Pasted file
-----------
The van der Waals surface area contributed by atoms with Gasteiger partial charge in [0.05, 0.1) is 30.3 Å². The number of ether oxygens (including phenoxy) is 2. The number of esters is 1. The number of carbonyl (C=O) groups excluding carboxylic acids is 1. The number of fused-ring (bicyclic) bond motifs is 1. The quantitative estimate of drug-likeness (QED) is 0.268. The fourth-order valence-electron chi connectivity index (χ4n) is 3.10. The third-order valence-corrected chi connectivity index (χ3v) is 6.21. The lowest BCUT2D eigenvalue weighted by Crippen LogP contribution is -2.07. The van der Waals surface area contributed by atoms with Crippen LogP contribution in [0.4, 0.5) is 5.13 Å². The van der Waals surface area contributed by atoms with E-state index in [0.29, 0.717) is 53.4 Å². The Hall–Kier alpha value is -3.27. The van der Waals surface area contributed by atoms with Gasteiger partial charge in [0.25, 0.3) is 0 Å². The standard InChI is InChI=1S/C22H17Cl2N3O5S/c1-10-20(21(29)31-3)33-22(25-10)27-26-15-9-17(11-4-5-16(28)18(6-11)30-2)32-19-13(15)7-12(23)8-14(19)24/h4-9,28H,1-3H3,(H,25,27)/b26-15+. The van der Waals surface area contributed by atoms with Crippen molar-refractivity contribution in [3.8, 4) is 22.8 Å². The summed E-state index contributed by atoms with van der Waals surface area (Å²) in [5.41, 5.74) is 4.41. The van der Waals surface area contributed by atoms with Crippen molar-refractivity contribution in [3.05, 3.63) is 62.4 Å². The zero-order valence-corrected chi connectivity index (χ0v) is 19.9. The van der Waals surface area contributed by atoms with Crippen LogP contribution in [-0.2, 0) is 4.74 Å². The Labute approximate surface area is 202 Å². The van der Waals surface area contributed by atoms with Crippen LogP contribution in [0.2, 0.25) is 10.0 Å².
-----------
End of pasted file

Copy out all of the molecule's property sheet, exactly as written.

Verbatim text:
The van der Waals surface area contributed by atoms with Gasteiger partial charge in [0.05, 0.1) is 30.3 Å². The number of ether oxygens (including phenoxy) is 2. The number of esters is 1. The number of carbonyl (C=O) groups excluding carboxylic acids is 1. The number of fused-ring (bicyclic) bond motifs is 1. The quantitative estimate of drug-likeness (QED) is 0.268. The fourth-order valence-electron chi connectivity index (χ4n) is 3.10. The third-order valence-corrected chi connectivity index (χ3v) is 6.21. The lowest BCUT2D eigenvalue weighted by Crippen LogP contribution is -2.07. The van der Waals surface area contributed by atoms with Crippen LogP contribution in [0.4, 0.5) is 5.13 Å². The van der Waals surface area contributed by atoms with E-state index in [0.29, 0.717) is 53.4 Å². The Hall–Kier alpha value is -3.27. The van der Waals surface area contributed by atoms with Gasteiger partial charge in [0.25, 0.3) is 0 Å². The standard InChI is InChI=1S/C22H17Cl2N3O5S/c1-10-20(21(29)31-3)33-22(25-10)27-26-15-9-17(11-4-5-16(28)18(6-11)30-2)32-19-13(15)7-12(23)8-14(19)24/h4-9,28H,1-3H3,(H,25,27)/b26-15+. The van der Waals surface area contributed by atoms with Crippen molar-refractivity contribution in [3.8, 4) is 22.8 Å². The summed E-state index contributed by atoms with van der Waals surface area (Å²) in [5.41, 5.74) is 4.41. The van der Waals surface area contributed by atoms with Crippen molar-refractivity contribution in [3.05, 3.63) is 62.4 Å². The zero-order valence-corrected chi connectivity index (χ0v) is 19.9. The van der Waals surface area contributed by atoms with Crippen LogP contribution in [-0.2, 0) is 4.74 Å². The Labute approximate surface area is 202 Å². The van der Waals surface area contributed by atoms with Crippen LogP contribution in [0.2, 0.25) is 10.0 Å².